Contacts and advisors are vital for confronting this diversity – as well as for navigating China’s complex legal and regulatory systems. In some cases, Chinese restrictions require foreign businesses to work with a local partner, and it’s paramount that organisations do their homework to ensure that potential partners are trustworthy, reliable and compliant with China’s labyrinthine regulations. Cumming emphasises the value of working with Chinese speakers. “It’s really, really important to be able to communicate with people in their own language and on their own terms.” British organisations like the China-Britain Business Council (CBBC) and Department for International Trade (DIT) give what3words ongoing advice on working in the country, as well as introductions to other businesses experienced in operating in the region, who can in turn recommend contacts of their own on the ground in China.
Cumming advises being “very, very open to feedback” from Chinese contacts. “What I found from working with people in China is that people are very open and honest, and will give you fantastic nuggets for how to further localise your product or your marketing materials. As a British company, you should be open to understanding that China is a very different country and people operate in different ways. Soaking up as much as you can from people on the ground is very valuable and beneficial to your growth and to your understanding of the market.” Developing an understanding of China is key when it comes to operating successfully and avoiding any pitfalls. The UK government also has resources to help get started with due diligence.
Speed and change
UK businesses might be shocked by the speed at which things can move in China. what3words staff working in the country were certainly taken aback – but quickly saw the advantages. “I met with this company at 11am on a Monday morning [regarding integration with what3words], and then I left them at 12pm,” says Cumming. “By 3pm, I had a message telling me that the integration with our API was done. The next morning it was on the app store.” Whereas timelines for large, Western companies are usually defined in terms of years, in China they are frequently defined in months.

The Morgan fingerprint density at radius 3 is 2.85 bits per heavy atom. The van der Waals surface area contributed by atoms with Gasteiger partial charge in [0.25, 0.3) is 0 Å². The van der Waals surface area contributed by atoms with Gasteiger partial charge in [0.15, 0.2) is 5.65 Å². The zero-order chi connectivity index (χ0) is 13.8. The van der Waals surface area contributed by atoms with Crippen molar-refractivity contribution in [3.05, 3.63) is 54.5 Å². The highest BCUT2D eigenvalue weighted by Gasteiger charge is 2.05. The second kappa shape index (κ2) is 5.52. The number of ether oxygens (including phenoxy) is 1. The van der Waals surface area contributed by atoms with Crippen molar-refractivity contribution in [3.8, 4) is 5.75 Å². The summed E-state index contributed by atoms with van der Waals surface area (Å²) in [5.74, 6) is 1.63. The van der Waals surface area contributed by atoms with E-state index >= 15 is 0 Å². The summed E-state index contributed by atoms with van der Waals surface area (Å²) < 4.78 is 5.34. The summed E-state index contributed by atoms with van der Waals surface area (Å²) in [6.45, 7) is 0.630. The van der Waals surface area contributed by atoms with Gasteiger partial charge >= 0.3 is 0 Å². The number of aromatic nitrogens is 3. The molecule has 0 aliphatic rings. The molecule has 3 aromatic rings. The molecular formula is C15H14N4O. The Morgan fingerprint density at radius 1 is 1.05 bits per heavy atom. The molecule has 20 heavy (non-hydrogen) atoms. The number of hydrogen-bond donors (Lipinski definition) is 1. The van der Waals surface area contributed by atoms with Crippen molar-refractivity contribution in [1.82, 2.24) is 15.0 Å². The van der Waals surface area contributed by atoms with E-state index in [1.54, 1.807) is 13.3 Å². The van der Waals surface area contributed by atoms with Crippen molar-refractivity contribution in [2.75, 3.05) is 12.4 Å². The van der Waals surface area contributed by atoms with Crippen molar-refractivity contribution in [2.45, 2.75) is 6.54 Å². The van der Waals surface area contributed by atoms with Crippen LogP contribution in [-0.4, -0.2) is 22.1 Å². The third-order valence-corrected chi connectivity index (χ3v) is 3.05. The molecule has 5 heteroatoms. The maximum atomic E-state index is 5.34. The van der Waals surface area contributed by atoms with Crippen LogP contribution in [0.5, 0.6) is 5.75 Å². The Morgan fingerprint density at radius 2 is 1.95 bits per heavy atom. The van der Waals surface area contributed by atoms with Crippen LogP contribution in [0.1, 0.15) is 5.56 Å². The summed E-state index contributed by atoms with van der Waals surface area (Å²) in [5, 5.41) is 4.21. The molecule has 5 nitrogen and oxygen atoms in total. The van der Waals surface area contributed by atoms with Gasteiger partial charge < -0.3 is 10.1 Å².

But while that speed is seductive, it’s important that businesses do not allow due diligence to slip. A quick turnaround might be profitable in the short term, but a failure to address the legal, regulatory and ethical issues can impose serious long-term costs on a business, not only in terms of fines and lawsuits, but also reputational damage should any failings in due diligence come to light in the media.
Despite the challenges, Cumming anticipates that China will continue to grow in importance, not just for what3words but the global market as a whole. And this won’t just be a case of foreign organisations expanding into China. “I’m seeing a lot of Chinese companies that are now looking to expand into other countries,” he says, highlighting how automotive companies like Great Wall Motors and electric vehicle startup Aiways are setting their sights on markets from India and Russia to Germany and Corsica.
“I think there’s this mutual understanding that the UK is looking out at China, and China is looking into Europe, so there’s going to be a merging point. If I had my crystal ball, I would say that we’re going to be more closely tied to one another in the future.” As these ties grow closer and closer, a strong understanding of how to navigate the complexities of China’s market will only increase in importance.
what3words partners in the region include Mercedes-Benz, whose vehicles can navigate to a what3words address, CK Maps which is helping Chinese tourists navigate abroad, Sherpa’s who are delivering food hotter and faster thanks to more accurate addresses, and Time Out China.
This article was published in partnership with china.theweek.co.uk, techUK and CBBC.org. Visit the digital and tech China hub to learn more.